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Passive solar design before you build On a new build, your very first stop is passive solar design. Strutting forward and designing a bad old stickhouse, and then bolting on solar as an afterthought, is wasteful. Passive solar design means engineering the building so it does not need active heating (except on rare occasion. The occasion is rare enough ...


17

Assuming that you are (a) on the regular electric utility grid and (b) are on the regular natural gas delivery system (i.e., don't require propane deliveries), as a general rule, natural gas heating will be most cost-effective in most parts of the US. If you are not on the regular (utility) natural gas system then electricity has some advantages. ...


12

If you design the solar thermal correctly, then given the annual solar insolation ( higher than my location in EU by about a factor of 2) then with good insulation you can avoid heating at all. But you will need to maximize the passive solar gain - allowing the sun's energy to enter the building in winter for example. Use underfloor heating driven from the ...


6

I have about 50 55-gallon drums stacked in my basement, all filled with water. They are stacked one on top of the other (bottom row/top row) along our north basement wall. I have two in floor-mounted fans, one pushing, one pulling, mounted in the ground-floor joist cavity (from above they just look like floor mounted cold air returns). During the day, the ...


5

Start with efficiency Harper's overall point about starting with an efficient envelope is dead-on; managing solar gains is going to be a huge part of it down in Texas, and you'll also need to be careful with how you apply insulation and air barriers to avoid trapping water vapor or moisture in wall or roof assemblies. The ultimate test of this is a blower ...


5

A common design in my area is a heat exchange tank upstream of a traditional gas or electric water heater. They use ethylene glycol (antifreeze) that circulates by thermosiphon action from a solar panel to the tank. The illustration below shows a more complicated (with pump and controller) version. So, you heat a tank of water with a coil full of antifreeze ...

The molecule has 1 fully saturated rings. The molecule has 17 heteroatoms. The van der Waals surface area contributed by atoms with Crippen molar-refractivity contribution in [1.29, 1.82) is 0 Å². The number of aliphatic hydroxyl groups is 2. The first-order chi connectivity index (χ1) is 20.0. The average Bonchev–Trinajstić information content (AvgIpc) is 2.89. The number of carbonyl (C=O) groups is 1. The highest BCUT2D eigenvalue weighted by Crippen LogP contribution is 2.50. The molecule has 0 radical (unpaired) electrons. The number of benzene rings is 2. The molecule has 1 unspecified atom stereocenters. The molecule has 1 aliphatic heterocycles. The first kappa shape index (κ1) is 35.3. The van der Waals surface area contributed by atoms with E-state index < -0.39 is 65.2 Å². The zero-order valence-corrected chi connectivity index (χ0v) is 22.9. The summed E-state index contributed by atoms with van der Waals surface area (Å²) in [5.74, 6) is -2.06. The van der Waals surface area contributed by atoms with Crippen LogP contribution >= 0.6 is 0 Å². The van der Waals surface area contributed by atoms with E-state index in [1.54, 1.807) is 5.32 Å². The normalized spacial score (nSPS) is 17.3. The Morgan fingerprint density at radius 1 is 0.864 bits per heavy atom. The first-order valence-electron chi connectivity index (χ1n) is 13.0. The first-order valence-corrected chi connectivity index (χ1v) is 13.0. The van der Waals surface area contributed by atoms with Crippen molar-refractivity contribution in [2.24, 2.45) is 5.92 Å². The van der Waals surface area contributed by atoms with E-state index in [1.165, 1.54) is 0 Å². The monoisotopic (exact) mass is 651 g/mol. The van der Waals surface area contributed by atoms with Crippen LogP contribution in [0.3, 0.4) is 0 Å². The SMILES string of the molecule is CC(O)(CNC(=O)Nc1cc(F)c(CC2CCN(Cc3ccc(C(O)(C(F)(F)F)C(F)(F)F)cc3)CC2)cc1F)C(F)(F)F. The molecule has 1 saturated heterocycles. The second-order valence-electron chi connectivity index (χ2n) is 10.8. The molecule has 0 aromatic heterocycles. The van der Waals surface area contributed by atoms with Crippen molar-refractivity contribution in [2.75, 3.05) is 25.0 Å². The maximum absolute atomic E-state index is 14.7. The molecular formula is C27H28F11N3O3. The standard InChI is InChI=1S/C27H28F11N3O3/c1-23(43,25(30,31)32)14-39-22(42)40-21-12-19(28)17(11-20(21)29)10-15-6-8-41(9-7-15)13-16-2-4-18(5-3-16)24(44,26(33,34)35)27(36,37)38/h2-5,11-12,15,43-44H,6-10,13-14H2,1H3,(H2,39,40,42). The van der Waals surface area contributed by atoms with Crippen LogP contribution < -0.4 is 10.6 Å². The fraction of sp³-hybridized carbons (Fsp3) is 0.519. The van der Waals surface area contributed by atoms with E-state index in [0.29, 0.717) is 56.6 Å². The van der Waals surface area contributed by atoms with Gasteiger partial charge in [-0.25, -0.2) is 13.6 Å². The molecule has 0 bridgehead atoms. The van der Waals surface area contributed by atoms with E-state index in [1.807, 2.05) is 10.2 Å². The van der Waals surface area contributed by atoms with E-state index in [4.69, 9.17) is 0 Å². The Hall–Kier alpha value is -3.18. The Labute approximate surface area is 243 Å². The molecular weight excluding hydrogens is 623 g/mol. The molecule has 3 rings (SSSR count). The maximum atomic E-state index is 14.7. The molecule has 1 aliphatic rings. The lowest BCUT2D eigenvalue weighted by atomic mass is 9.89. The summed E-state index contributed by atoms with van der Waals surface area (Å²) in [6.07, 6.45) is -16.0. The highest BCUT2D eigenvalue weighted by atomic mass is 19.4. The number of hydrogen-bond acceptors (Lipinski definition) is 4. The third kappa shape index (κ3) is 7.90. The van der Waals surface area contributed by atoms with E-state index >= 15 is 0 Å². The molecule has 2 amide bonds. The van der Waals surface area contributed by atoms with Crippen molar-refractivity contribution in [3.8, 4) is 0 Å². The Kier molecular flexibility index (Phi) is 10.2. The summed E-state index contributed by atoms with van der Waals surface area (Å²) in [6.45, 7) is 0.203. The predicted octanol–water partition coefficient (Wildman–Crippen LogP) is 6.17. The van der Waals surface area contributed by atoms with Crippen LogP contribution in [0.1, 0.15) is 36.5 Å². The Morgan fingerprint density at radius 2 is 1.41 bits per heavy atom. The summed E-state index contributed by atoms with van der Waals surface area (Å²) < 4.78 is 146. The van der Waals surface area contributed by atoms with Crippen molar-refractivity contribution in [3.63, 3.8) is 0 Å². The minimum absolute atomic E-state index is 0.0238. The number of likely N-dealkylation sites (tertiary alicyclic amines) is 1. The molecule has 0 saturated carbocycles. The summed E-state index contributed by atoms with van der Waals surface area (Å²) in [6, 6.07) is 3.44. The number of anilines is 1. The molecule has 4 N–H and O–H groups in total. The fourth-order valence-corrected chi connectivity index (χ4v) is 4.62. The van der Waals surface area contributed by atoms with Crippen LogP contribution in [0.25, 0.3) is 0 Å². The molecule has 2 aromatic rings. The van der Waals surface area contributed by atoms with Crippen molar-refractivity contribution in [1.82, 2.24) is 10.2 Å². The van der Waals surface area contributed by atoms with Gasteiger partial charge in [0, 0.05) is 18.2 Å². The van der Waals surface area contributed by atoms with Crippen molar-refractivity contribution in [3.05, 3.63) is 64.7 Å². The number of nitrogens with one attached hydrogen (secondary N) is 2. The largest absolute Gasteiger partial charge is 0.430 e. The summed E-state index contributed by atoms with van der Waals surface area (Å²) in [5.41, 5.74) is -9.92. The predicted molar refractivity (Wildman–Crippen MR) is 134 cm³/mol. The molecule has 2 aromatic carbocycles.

2

You certainly don't want to install the solar panels before redoing the roof. Outside of that obvious point, I don't think it matters much. In Theory, having the panel supports installed as part of the process of redoing the roofing could make things simpler and better sealed, but in practice there are very few, if any, teams trained to coordinate these ...


2

This article provides excellent information about maximizing thermal mass: Phase Change Materials (PCMs): There is growing interest in the use of PCMs as a lightweight thermal mass substitute in construction. All materials require a large energy input to change state (i.e. from a solid to a liquid or a liquid to a gas). This energy does not change ...


2

One boringly unexciting approach is double drywall (and don't choose the lightweight type) though that is more often done when building or rebuilding/remodeling than as a retrofit without some other rebuilding/remodeling going on. It easily and unobtrusively adds a significant mass to the interior structure. Bang for the buck, and in most cases pound for ...


2

Any dark colored mass would become a passive solar heater for when the sun goes away and the room begins to cool. The mass could be as simple as concrete blocks, tiles or as costly as eutectic tube solutions. Years ago,I was interested in solar systems (I was years ahead in my imagination and thinking), and these were common ideas that were studied and ...


2

If you have enough solar in place to manage cooling during the summer, you probably have enough solar to manage heating during the winter. The question is if you can get more money from selling the solar to the grid, and using that money to buy gas for heating. The answer is usually yes, as long as you can sell to the grid at a decent price. Probably better ...


2

Yes, of course. There are a huge number of well-tested DIY projects you can find here: http://www.builditsolar.com/Projects/WaterHeating/water_heating.htm I would heavily recommend browsing that site and learning from the experience of others who have already done what you're interested in doing so you don't burn even more money.


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In some mythical world where nothing else mattered, pumping your working fluid at maximum speed does limit the temperature rise of the collector surface, which limits the re-radiation of heat from the collector (re-radiated heat is not collected, thus, lost.) The simplistic theory is that raising 11 pounds or kilos of air or water 0.1 degree is more heat ...